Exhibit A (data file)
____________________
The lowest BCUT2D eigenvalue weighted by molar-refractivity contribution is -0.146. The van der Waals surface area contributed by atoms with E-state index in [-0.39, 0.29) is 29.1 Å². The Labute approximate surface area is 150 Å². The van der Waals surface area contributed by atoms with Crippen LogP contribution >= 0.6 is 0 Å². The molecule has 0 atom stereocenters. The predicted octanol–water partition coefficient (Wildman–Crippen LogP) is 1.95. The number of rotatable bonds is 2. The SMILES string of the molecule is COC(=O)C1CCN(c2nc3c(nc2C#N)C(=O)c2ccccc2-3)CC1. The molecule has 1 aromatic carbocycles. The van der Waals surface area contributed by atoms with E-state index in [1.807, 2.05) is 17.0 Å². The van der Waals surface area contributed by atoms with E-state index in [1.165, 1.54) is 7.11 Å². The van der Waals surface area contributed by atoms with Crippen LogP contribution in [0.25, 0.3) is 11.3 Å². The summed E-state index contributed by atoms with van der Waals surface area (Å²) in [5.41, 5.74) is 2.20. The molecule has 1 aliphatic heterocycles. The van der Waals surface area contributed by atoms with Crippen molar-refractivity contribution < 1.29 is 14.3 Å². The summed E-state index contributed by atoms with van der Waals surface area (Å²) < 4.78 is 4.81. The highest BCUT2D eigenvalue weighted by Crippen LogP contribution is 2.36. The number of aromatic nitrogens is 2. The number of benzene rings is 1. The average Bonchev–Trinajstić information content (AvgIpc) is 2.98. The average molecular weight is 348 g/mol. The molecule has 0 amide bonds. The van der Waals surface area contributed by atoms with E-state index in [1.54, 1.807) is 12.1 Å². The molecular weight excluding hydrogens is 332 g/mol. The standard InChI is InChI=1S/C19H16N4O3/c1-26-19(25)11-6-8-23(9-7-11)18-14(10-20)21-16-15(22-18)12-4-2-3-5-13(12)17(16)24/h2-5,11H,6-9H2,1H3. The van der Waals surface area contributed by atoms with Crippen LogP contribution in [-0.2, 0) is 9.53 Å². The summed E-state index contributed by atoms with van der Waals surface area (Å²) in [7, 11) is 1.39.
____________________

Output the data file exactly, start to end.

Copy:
The lowest BCUT2D eigenvalue weighted by molar-refractivity contribution is -0.146. The van der Waals surface area contributed by atoms with E-state index in [-0.39, 0.29) is 29.1 Å². The Labute approximate surface area is 150 Å². The van der Waals surface area contributed by atoms with Crippen LogP contribution >= 0.6 is 0 Å². The molecule has 0 atom stereocenters. The predicted octanol–water partition coefficient (Wildman–Crippen LogP) is 1.95. The number of rotatable bonds is 2. The SMILES string of the molecule is COC(=O)C1CCN(c2nc3c(nc2C#N)C(=O)c2ccccc2-3)CC1. The molecule has 1 aromatic carbocycles. The van der Waals surface area contributed by atoms with E-state index in [1.807, 2.05) is 17.0 Å². The van der Waals surface area contributed by atoms with E-state index in [1.165, 1.54) is 7.11 Å². The van der Waals surface area contributed by atoms with Crippen LogP contribution in [0.25, 0.3) is 11.3 Å². The summed E-state index contributed by atoms with van der Waals surface area (Å²) in [5.41, 5.74) is 2.20. The molecule has 1 aliphatic heterocycles. The van der Waals surface area contributed by atoms with Crippen molar-refractivity contribution < 1.29 is 14.3 Å². The summed E-state index contributed by atoms with van der Waals surface area (Å²) < 4.78 is 4.81. The highest BCUT2D eigenvalue weighted by Crippen LogP contribution is 2.36. The number of aromatic nitrogens is 2. The number of benzene rings is 1. The average Bonchev–Trinajstić information content (AvgIpc) is 2.98. The average molecular weight is 348 g/mol. The molecule has 0 amide bonds. The van der Waals surface area contributed by atoms with E-state index in [1.54, 1.807) is 12.1 Å². The molecular weight excluding hydrogens is 332 g/mol. The standard InChI is InChI=1S/C19H16N4O3/c1-26-19(25)11-6-8-23(9-7-11)18-14(10-20)21-16-15(22-18)12-4-2-3-5-13(12)17(16)24/h2-5,11H,6-9H2,1H3. The van der Waals surface area contributed by atoms with Crippen LogP contribution in [-0.2, 0) is 9.53 Å². The summed E-state index contributed by atoms with van der Waals surface area (Å²) in [7, 11) is 1.39.